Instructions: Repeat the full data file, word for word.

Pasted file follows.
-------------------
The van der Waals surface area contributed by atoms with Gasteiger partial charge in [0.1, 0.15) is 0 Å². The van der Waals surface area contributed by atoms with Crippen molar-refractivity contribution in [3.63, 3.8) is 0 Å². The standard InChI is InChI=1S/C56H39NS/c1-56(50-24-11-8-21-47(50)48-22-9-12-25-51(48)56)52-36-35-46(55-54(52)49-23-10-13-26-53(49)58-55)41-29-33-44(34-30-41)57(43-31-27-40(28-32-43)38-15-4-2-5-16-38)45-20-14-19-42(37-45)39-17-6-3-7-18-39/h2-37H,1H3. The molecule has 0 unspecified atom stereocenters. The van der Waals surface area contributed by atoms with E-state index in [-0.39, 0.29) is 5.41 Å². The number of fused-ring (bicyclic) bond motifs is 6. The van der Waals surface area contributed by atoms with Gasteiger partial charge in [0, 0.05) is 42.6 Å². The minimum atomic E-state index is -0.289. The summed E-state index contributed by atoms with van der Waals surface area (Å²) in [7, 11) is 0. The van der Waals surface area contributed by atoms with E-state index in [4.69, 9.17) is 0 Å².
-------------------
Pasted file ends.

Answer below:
The van der Waals surface area contributed by atoms with Gasteiger partial charge in [0.1, 0.15) is 0 Å². The van der Waals surface area contributed by atoms with Crippen molar-refractivity contribution in [3.63, 3.8) is 0 Å². The standard InChI is InChI=1S/C56H39NS/c1-56(50-24-11-8-21-47(50)48-22-9-12-25-51(48)56)52-36-35-46(55-54(52)49-23-10-13-26-53(49)58-55)41-29-33-44(34-30-41)57(43-31-27-40(28-32-43)38-15-4-2-5-16-38)45-20-14-19-42(37-45)39-17-6-3-7-18-39/h2-37H,1H3. The molecule has 0 unspecified atom stereocenters. The van der Waals surface area contributed by atoms with E-state index in [-0.39, 0.29) is 5.41 Å². The number of fused-ring (bicyclic) bond motifs is 6. The van der Waals surface area contributed by atoms with Gasteiger partial charge in [0, 0.05) is 42.6 Å². The minimum atomic E-state index is -0.289. The summed E-state index contributed by atoms with van der Waals surface area (Å²) in [7, 11) is 0. The van der Waals surface area contributed by atoms with E-state index in [4.69, 9.17) is 0 Å².